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they concurred with Burke on the subject of American independence, coincided with Chatham as to reform in Parliament. But though these great men agreed that some change was necessary, they by no means proposed the same specific object and plans. The Duke of Richmond's scheme of universal suffrage and annual parliaments would have been the greatest deviation from the constitution of Britain: a scheme arising from theoretical views of possible perfection in mankind, and not from the contemplation of their actual history and conduct.

Towards the close of this session, application was made to Parliament in favour of Ireland, to relieve that country from sundry unjust and injudicious restraints respecting their manufactures and trade. These restraints had injured Ireland, it was alledged, without serving Britain. The Irish had been hindered from manufacturing their own wool, in order to favour the woollen manufactory of England. The consequence of this was, that Irish wool was smuggled

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ever into France, to the great detriment of British manufactures, as with such materials France was able to rival this island. The bills were intended to relieve Ireland, and promote her trade and manufactures, with out injuring those of this country.. Burke was the great and powerful supporter of the bills. On this subject he displayed an amazing extent of commercial knowledge; he went over the manufactures and trade of the two kingdoms, with the contributions of each to support Government; not their actual state only, but their history and principles. His speech alone was sufficient to convey to any man of understanding, unacquainted with the relative commerce of England and Ireland, and the absolute and relative commerce of Ireland, a complete knowledge of the subject. Indeed, whatever specch Burke made on a new question exhibited a full view of the matter in discussion, in all its various relations. One circumstance placed him in a very delicate and embarrassing situation. His constituents of Bristol apprehended that their interest would

be affected by the bills in favour of Ireland, supported by their representative. They intimated their opinion to him, probably expecting that the intimation might induce him to withdraw his support of the bills. Burke was convinced that the bills were generally equitable as to Britain and Ireland; not impolitical to Britain, and not injurious even to Bristol. It came to be the question whether he would follow the voice of his constituents, or the voice of his conscience. The lesser obligation he made give way to the greater; and though he anticipated rejection at a future poll for Bristol, continued to support the laws which he judged to be right.

After much discussion, in which the supporters had the advantage, it was agreed by both parties to defer the main business until the next session of Parliament. The opposers gave way to some enlargements with regard to Irish trade, from which its supporters hoped that, by allowing them another session before its final determination,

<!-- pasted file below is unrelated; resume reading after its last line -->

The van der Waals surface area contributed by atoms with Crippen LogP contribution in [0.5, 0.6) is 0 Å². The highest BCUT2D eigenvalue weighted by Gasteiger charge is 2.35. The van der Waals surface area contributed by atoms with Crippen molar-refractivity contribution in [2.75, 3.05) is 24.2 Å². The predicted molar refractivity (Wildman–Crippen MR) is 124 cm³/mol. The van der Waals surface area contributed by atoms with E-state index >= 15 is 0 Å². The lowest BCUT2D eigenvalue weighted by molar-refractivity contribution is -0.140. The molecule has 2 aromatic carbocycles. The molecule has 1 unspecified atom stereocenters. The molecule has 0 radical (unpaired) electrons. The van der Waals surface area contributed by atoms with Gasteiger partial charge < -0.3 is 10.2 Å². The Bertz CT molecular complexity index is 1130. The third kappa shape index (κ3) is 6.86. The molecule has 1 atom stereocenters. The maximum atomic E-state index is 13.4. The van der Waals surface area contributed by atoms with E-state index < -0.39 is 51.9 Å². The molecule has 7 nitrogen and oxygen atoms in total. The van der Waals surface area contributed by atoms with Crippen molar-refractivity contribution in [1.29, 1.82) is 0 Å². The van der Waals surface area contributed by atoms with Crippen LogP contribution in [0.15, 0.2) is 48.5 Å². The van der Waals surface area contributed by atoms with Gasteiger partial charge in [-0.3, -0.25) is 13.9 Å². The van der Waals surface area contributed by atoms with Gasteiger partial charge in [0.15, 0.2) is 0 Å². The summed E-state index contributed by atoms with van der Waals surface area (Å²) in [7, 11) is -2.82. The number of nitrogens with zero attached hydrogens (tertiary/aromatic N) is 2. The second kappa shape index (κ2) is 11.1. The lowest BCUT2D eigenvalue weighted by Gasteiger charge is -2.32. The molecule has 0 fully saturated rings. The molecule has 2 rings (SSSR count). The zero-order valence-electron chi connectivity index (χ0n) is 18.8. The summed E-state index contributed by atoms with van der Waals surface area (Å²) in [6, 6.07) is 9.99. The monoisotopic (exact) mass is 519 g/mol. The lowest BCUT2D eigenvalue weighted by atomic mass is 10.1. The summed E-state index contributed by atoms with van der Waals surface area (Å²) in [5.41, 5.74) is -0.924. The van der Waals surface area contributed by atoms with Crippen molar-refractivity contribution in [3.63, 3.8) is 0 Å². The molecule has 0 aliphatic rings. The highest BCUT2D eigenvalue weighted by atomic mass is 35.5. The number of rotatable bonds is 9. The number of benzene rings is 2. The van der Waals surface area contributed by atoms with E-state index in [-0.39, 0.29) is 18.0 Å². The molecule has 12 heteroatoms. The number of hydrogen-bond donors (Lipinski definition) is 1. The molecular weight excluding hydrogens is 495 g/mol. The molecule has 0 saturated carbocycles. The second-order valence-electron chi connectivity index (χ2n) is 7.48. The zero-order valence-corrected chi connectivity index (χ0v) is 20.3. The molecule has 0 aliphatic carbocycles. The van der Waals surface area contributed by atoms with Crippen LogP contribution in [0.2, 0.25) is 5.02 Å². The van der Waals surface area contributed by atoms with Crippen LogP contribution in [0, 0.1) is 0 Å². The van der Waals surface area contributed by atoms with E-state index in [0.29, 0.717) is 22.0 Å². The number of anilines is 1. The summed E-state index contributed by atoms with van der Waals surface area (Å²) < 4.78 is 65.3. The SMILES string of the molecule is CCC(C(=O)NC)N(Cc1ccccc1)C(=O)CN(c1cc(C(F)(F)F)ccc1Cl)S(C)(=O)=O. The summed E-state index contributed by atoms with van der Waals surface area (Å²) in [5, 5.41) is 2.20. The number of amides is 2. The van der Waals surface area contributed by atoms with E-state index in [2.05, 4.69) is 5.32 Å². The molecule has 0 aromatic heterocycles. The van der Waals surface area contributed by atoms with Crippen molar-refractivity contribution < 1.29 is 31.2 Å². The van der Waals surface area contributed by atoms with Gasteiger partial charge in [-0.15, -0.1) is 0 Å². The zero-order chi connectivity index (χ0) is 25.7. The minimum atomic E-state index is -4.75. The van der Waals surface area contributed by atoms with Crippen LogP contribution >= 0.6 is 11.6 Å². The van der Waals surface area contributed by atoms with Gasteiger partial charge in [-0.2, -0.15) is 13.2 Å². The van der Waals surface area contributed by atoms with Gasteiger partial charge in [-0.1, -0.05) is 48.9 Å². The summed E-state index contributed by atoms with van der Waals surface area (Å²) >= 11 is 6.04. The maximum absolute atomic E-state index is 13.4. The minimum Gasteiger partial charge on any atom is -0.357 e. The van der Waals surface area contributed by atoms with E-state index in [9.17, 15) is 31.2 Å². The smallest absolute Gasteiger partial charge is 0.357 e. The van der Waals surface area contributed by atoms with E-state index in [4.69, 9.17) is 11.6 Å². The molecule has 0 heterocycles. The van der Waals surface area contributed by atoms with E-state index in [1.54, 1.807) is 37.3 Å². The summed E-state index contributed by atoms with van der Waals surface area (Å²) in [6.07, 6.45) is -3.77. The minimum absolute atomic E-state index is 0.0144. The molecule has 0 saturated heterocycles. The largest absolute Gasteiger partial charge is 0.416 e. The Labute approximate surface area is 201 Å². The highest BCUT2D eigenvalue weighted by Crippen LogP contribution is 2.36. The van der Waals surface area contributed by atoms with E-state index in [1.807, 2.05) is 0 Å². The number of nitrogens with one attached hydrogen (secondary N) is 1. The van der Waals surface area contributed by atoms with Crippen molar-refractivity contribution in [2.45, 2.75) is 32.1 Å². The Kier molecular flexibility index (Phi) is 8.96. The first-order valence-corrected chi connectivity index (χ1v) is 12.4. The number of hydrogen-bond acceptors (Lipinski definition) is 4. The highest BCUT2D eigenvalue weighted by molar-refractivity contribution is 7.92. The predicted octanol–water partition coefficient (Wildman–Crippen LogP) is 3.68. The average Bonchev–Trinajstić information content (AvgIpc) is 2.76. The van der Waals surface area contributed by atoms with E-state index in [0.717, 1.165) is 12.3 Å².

they might become well disposed to promote some more of the propositions.

May 1st, a bill was proposed for excluding contractors from sitting in Parliament. The reasons for such an exclusion appeared to be so very obvious, that even the ingenuity of Burke brought little novelty of argument. So near were he and his friends to carrying this question, that they lost it by a majority of two voices only, 113 to 115.

A bill, moved by Sir George Saville for repealing certain penalties and disabilities to which Roman Catholics were subject, was vigorously promoted by Burke. He went on the ground that no penalties for difference of religion should be in force after the cause of their enaction had ceased: that restraints, which were judicious and even necessary at the time of their imposition, in order to secure the Protestant religion, were now totally useless: what was then defence, was now persecution; a principle entirely inconsistent with rational religion. The bill

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passed with unanimous approbation. Burke's support of this liberal bill also added to the displeasure his constituents at Bristol had conceived against him on account of his speeches in favour of Ireland,

General Burgoyne had now returned fron America on his parole. He soon found that he was no longer an object of court favour, ar of ministerial countenance. When the Principal personages withdrew their regard, others followed their example. He applied for a court-martial, which was refused him, on the ground that, whilst a prisoner, his preceding conduct was not cognizable by any court in this country. There, it ap Pears, Government was right, because a Court-martial's sentence, if unfavourable, might be ineffectual; as the infliction of either confinement or death on a prisoner belonging to the enemy, would he injustice to the enemy, by whose courtesy only the Prisoner was in this country.

Fox and Burke very warmly embraced the cause of the General, with an eagerness,

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